|Note: Measurements and pricing do not include easily detachable parts, such as interchangeable lenses or optional viewfinders.|
The price is, of course, an important factor in any camera decision. The manufacturer’s suggested retail prices give an idea on the placement of the camera in the maker’s lineup and the broader market. The SL3 was launched at a markedly lower price (by 76 percent) than the S1, which puts it into a different market segment. Usually, retail prices stay at first close to the launch price, but after several months, discounts become available. Later in the product cycle and, in particular, when the replacement model is about to appear, further discounting and stock clearance sales often push the camera price considerably down.
Sensor comparison: Canon SL3 vs Panasonic S1
The imaging sensor is at the core of digital cameras and its size is one of the main determining factors of image quality. All other things equal, a large sensor will have larger individual pixel-units that offer better low-light sensitivity, wider dynamic range, and richer color-depth than smaller pixels in a sensor of the same technological generation. Further, a large sensor camera will give the photographer additional creative options when using shallow depth-of-field to isolate a subject from its background. On the downside, larger sensors tend to be more expensive and lead to bigger and heavier cameras and lenses.
Of the two cameras under consideration, the Canon SL3 features an APS-C sensor and the Panasonic S1 a full frame sensor. The sensor area in the S1 is 155 percent bigger. As a result of these sensor size differences, the cameras have a format factor of, respectively, 1.6 and 1.0. Both cameras have a native aspect ratio (sensor width to sensor height) of 3:2.
In terms of underlying technology, both cameras are build around CMOS sensors.
Even though the S1 has a larger sensor, both cameras offer the same resolution of 24 megapixels. This implies that the S1 has a lower pixel density and larger individual pixels (with a pixel pitch of 5.94μm versus 3.72μm for the SL3), which gives it a potential advantage in terms of light gathering capacity. The two cameras were released in close succession, so that their sensors are from the same technological generation. Coming back to sensor resolution, it should be mentioned that the S1 has no anti-alias filter installed, so that it can capture all the detail its sensor resolves.
The SL3 has on-sensor phase detect pixels, which results in fast and reliable autofocus acquisition even during live view operation.
Unlike the SL3, the S1 has the capacity to capture high quality composite images (96MP) by combining multiple shots after shifting its sensor by miniscule distances. This multi-shot, pixel-shift mode is most suitable for photography of stationary objects (landscapes, studio scenes).
The Canon EOS Rebel SL3 has a native sensitivity range from ISO 100 to ISO 25600, which can be extended to ISO 100-51200. The corresponding ISO settings for the Panasonic Lumix DC-S1 are ISO 100 to ISO 51200, with the possibility to increase the ISO range to 50-204800.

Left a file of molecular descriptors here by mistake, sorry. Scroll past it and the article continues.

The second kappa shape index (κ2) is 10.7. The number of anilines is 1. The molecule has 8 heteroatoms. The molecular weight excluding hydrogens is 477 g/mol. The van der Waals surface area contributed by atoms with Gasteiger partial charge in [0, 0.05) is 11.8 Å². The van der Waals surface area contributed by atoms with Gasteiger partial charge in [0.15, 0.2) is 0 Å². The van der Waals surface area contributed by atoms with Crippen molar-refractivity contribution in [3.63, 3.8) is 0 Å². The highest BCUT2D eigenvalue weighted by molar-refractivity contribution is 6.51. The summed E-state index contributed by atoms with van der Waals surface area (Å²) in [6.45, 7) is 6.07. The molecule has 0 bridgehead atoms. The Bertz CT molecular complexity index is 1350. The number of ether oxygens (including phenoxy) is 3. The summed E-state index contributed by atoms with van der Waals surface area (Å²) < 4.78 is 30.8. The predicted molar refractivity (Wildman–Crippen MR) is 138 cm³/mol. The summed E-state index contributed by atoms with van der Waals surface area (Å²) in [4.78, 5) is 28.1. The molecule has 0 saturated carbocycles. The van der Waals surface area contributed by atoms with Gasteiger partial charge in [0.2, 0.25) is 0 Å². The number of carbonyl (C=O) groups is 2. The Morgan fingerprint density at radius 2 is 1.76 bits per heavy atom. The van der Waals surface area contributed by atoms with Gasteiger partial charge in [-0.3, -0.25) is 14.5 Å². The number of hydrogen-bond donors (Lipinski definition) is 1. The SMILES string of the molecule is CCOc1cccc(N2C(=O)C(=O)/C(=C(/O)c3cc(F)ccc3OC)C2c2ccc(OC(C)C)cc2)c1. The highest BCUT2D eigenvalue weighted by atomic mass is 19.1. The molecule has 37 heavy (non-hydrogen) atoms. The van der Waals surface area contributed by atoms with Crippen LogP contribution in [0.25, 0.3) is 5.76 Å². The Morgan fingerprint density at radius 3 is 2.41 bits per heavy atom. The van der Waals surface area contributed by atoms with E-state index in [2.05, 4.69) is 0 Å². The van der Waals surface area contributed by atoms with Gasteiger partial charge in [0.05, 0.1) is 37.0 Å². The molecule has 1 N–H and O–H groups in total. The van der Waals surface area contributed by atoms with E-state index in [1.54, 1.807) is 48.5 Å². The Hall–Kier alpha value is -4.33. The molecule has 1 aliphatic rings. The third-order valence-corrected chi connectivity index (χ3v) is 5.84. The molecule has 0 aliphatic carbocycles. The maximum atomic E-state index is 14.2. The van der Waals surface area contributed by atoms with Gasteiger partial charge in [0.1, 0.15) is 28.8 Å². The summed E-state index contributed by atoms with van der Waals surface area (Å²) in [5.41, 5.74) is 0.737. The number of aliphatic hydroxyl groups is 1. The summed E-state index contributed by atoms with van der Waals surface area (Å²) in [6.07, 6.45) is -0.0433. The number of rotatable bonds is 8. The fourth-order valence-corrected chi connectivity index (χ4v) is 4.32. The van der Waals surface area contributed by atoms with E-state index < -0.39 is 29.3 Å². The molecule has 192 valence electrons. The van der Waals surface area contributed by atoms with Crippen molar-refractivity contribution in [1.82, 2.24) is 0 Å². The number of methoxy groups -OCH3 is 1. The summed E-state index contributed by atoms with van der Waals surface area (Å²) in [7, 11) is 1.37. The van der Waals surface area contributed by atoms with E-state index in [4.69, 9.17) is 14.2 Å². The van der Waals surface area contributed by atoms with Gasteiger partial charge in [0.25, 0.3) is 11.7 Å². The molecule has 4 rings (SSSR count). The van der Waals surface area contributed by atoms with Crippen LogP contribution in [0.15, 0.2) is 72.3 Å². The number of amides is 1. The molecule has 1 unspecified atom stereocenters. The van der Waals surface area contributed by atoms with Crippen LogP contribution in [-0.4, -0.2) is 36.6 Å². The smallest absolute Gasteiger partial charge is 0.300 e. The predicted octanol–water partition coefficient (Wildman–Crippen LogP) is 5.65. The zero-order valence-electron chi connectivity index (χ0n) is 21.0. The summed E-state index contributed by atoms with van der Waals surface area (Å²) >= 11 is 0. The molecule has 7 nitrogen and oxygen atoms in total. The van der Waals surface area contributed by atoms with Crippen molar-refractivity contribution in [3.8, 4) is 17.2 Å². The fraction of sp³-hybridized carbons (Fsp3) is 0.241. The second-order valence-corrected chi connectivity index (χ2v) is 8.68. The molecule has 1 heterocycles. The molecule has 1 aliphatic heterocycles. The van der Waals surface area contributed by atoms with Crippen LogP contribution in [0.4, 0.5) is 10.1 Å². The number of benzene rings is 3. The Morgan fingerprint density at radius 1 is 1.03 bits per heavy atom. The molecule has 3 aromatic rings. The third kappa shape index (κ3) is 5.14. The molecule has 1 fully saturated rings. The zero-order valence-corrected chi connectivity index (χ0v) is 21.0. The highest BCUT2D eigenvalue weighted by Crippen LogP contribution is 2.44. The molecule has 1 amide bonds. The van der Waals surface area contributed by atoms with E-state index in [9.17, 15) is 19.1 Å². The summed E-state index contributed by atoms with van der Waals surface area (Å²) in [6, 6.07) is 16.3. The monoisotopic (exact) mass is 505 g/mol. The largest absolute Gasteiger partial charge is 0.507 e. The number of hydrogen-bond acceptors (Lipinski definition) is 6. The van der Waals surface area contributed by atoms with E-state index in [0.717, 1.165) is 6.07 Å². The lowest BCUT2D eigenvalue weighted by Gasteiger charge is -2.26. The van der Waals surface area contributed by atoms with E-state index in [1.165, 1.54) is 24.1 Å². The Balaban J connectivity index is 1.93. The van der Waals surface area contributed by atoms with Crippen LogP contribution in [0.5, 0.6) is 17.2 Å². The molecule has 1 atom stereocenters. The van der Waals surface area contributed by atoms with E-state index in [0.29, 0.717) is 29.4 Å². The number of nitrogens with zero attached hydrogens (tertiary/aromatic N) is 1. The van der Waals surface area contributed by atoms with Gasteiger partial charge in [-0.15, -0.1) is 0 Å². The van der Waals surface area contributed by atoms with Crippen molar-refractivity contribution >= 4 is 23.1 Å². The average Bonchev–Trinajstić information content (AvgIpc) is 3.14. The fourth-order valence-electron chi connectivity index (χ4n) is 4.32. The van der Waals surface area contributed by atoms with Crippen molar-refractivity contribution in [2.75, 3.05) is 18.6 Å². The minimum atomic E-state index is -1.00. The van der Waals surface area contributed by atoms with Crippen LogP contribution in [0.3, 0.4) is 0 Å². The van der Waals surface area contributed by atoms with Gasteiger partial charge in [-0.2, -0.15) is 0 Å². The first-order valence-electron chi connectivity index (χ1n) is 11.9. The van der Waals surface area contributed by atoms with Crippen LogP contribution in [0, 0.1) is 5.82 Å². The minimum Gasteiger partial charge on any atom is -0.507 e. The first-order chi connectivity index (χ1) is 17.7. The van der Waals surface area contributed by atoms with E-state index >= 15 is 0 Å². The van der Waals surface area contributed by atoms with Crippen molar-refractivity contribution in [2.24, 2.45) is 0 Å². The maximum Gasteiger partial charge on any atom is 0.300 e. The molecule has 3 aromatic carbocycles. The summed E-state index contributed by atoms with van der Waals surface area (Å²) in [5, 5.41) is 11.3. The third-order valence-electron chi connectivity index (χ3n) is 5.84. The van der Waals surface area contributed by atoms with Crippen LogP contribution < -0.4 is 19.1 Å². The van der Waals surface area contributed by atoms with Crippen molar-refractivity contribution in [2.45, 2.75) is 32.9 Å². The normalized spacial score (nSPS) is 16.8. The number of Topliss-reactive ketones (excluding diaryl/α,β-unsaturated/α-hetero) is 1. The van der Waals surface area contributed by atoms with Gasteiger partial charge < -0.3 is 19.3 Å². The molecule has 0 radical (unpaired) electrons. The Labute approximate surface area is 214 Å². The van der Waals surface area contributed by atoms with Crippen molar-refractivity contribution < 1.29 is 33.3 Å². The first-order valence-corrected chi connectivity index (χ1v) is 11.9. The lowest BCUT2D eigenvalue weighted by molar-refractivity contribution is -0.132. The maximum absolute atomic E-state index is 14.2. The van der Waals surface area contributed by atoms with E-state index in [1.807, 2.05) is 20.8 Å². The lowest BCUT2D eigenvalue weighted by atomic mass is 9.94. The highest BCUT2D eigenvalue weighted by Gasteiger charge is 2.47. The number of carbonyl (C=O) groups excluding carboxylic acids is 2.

For many cameras, data on sensor performance has been reported by DXO Mark. This service assesses and scores the color depth ("DXO Portrait"), dynamic range ("DXO Landscape"), and low-light sensitivity ("DXO Sports") of camera sensors, and also publishes an overall camera score. The following table provides an overview of the physical sensor characteristics, as well as the sensor quality measurements for a selection of comparators.
|Canon SL3»||APS-C||24.0||6000||4000||4K/25p||-||-||-||-||Canon SL3|
|Panasonic S1«||Full Frame||24.0||6000||4000||4K/60p||25.2||14.5||3333||95||Panasonic S1|
|Canon M50« »||APS-C||24.0||6000||4000||4K/24p||-||-||-||-||Canon M50|
|Canon T7« »||APS-C||24.0||6000||4000||1080/30p||-||-||-||-||Canon T7|
|Canon 77D« »||APS-C||24.0||6000||4000||1080/60p||23.6||13.3||971||78||Canon 77D|
|Canon M6« »||APS-C||24.0||6000||4000||1080/60p||-||-||-||-||Canon M6|
|Canon M100« »||APS-C||24.0||6000||4000||1080/60p||23.5||12.9||1272||78||Canon M100|
|Canon SL2« »||APS-C||24.0||6000||4000||1080/60p||23.6||13.4||1041||79||Canon SL2|
|Canon T7i« »||APS-C||24.0||6000||4000||1080/60p||-||-||-||-||Canon T7i|
|Canon T6s« »||APS-C||24.0||6000||4000||1080/30p||22.6||12.0||915||70||Canon T6s|
|Canon SL1« »||APS-C||17.9||5184||3456||1080/30p||21.8||11.3||843||63||Canon SL1|
|Canon T2i« »||APS-C||17.9||5184||3456||1080/30p||22.1||11.5||784||66||Canon T2i|
|Leica SL« »||Full Frame||24.0||6000||4000||4K/30p||25.0||13.4||1821||88||Leica SL|
|Nikon D600« »||Full Frame||24.2||6016||4016||1080/30p||25.1||14.2||2980||94||Nikon D600|
|Panasonic S1R« »||Full Frame||46.7||8368||5584||4K/60p||26.4||14.1||3525||100||Panasonic S1R|
|Sony A99 II« »||Full Frame||42.2||7952||5304||4K/30p||25.4||13.4||2317||92||Sony A99 II|
|Sony A900« »||Full Frame||24.4||6048||4032||-||23.7||12.3||1431||79||Sony A900|
Many modern cameras cannot only take still pictures, but also record videos. The two cameras under consideration both have sensors whose read-out speed is fast enough to capture moving pictures, but the S1 provides a faster frame rate than the SL3. It can shoot movie footage at 4K/60p, while the Canon is limited to 4K/25p.
Feature comparison: Canon SL3 vs Panasonic S1